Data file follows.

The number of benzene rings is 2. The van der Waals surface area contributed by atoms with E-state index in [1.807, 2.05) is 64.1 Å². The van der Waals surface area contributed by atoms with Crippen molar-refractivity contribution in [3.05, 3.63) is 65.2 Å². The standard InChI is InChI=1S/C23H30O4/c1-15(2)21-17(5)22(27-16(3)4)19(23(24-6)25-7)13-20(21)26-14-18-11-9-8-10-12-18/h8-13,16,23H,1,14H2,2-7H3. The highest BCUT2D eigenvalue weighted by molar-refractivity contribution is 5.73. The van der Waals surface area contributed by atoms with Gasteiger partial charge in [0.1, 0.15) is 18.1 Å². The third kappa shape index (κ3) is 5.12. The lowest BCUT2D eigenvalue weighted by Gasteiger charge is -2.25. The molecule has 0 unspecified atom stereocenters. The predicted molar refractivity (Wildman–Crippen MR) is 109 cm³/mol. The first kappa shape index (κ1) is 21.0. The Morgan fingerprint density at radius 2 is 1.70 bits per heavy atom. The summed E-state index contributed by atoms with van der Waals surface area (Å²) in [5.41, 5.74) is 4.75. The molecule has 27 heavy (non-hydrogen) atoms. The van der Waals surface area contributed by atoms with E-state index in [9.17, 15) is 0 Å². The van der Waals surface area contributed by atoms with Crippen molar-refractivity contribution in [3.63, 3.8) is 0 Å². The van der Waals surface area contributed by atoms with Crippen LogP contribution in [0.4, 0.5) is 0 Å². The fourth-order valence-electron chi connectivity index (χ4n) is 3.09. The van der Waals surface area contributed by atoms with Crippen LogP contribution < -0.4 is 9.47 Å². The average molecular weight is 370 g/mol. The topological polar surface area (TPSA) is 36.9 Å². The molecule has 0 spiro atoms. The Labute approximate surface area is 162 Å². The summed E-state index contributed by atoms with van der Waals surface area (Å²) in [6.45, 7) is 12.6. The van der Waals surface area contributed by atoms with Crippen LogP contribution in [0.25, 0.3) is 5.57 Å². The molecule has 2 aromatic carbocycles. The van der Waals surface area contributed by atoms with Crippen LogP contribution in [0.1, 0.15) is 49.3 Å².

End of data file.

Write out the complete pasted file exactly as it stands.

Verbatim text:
The number of benzene rings is 2. The van der Waals surface area contributed by atoms with E-state index in [1.807, 2.05) is 64.1 Å². The van der Waals surface area contributed by atoms with Crippen molar-refractivity contribution in [3.05, 3.63) is 65.2 Å². The standard InChI is InChI=1S/C23H30O4/c1-15(2)21-17(5)22(27-16(3)4)19(23(24-6)25-7)13-20(21)26-14-18-11-9-8-10-12-18/h8-13,16,23H,1,14H2,2-7H3. The highest BCUT2D eigenvalue weighted by molar-refractivity contribution is 5.73. The van der Waals surface area contributed by atoms with Gasteiger partial charge in [0.1, 0.15) is 18.1 Å². The third kappa shape index (κ3) is 5.12. The lowest BCUT2D eigenvalue weighted by Gasteiger charge is -2.25. The molecule has 0 unspecified atom stereocenters. The predicted molar refractivity (Wildman–Crippen MR) is 109 cm³/mol. The first kappa shape index (κ1) is 21.0. The Morgan fingerprint density at radius 2 is 1.70 bits per heavy atom. The summed E-state index contributed by atoms with van der Waals surface area (Å²) in [5.41, 5.74) is 4.75. The molecule has 27 heavy (non-hydrogen) atoms. The van der Waals surface area contributed by atoms with E-state index in [9.17, 15) is 0 Å². The van der Waals surface area contributed by atoms with Crippen molar-refractivity contribution in [3.63, 3.8) is 0 Å². The van der Waals surface area contributed by atoms with Crippen LogP contribution in [0.4, 0.5) is 0 Å². The fourth-order valence-electron chi connectivity index (χ4n) is 3.09. The van der Waals surface area contributed by atoms with Crippen LogP contribution < -0.4 is 9.47 Å². The average molecular weight is 370 g/mol. The topological polar surface area (TPSA) is 36.9 Å². The molecule has 0 spiro atoms. The Labute approximate surface area is 162 Å². The summed E-state index contributed by atoms with van der Waals surface area (Å²) in [6.45, 7) is 12.6. The van der Waals surface area contributed by atoms with Crippen LogP contribution in [0.25, 0.3) is 5.57 Å². The molecule has 2 aromatic carbocycles. The van der Waals surface area contributed by atoms with Crippen LogP contribution in [0.1, 0.15) is 49.3 Å².